1. Copies your data automatically (you can customize the frequency) to the storage;
  2. Restores your data relatively quickly after the disaster. The speed of the recovery depends on the volume of data and the service’s capabilities. Some backup services do it faster than others thanks to granular recovery, which restores only lost files rather than all files together. 
  3. Restores multiple versions of the backed up files;
  4. Searches for specific files;
  5. Keeps backed up data safe from the most widespread threats: accidental deletions, brute-force attacks, ransomware, etc.

Let’s sum up:

  • If you need to be able to access, edit, and send your files from anywhere, use cloud storage.
  • If you want to keep your data secure and be able to quickly restore it in case of disaster, use cloud backup. 

In case while reading this article, you realized that you need to backup your OneDrive, read our guide How to backup OneDrive.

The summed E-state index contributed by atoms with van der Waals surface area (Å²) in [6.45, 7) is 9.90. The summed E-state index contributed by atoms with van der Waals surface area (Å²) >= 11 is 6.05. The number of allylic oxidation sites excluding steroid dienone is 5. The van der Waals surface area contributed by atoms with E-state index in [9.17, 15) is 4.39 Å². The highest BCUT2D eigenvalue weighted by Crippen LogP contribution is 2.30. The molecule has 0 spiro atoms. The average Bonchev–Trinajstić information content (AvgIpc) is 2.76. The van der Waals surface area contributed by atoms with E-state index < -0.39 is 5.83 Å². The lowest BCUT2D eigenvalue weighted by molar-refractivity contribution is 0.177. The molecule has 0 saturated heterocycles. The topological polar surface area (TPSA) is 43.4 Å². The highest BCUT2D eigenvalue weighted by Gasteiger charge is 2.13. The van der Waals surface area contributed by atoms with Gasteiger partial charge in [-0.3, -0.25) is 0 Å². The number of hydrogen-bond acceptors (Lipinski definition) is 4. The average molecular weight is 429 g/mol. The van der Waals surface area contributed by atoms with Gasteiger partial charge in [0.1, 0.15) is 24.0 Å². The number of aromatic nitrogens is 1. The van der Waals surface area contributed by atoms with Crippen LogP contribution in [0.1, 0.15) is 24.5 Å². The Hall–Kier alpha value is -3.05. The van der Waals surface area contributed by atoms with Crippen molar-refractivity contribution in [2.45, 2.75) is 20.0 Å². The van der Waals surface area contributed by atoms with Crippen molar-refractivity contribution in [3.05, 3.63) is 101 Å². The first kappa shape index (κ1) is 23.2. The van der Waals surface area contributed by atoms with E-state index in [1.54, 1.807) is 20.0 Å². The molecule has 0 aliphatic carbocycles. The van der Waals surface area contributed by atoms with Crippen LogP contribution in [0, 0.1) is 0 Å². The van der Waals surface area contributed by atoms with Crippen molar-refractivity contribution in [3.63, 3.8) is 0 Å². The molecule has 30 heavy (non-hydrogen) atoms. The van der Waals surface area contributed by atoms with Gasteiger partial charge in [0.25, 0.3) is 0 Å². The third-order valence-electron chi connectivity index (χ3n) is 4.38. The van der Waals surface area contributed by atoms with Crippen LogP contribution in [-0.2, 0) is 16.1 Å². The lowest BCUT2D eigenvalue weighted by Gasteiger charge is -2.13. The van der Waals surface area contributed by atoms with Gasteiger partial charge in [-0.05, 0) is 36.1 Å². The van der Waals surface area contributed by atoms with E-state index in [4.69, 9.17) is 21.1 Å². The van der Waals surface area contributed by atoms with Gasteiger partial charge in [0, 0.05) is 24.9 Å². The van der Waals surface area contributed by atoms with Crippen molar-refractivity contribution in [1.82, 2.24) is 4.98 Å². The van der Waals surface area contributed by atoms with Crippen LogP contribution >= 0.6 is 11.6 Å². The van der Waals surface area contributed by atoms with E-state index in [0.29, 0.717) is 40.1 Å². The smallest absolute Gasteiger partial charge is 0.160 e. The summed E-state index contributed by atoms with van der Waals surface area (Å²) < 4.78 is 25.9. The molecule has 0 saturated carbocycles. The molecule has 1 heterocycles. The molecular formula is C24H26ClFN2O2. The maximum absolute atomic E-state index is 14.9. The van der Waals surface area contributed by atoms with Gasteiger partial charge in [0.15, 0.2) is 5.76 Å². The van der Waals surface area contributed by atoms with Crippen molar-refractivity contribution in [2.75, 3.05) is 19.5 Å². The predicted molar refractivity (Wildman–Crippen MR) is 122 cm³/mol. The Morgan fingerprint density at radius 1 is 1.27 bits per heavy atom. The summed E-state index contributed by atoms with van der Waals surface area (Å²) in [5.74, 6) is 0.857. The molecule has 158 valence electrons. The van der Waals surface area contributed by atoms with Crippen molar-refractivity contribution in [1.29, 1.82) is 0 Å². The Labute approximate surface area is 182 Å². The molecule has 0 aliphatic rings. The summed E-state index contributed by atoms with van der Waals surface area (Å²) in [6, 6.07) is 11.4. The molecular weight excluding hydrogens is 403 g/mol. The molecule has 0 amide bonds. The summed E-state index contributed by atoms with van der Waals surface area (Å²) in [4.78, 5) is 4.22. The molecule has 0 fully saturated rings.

4. Which OneDrive security risks should I know about?

All the security issues tied with using OneDrive are common for all cloud storage services. Both individual OneDrive and OneDrive for Business security face the following risks:

  • Data Theft (unauthorized downloads of critical business data)
  • Data Loss (accidental or intentional deletions, ransomware)
  • Corrupted Data (data encryption by ransomware). Read more about OneDrive ransomware here.
  • Sharing Critical Information (sharing with everyone, making a document public, or sharing with people outside the organization by mistake or intentionally)
  • Compliance Violations (negligence in approaching sensitive information)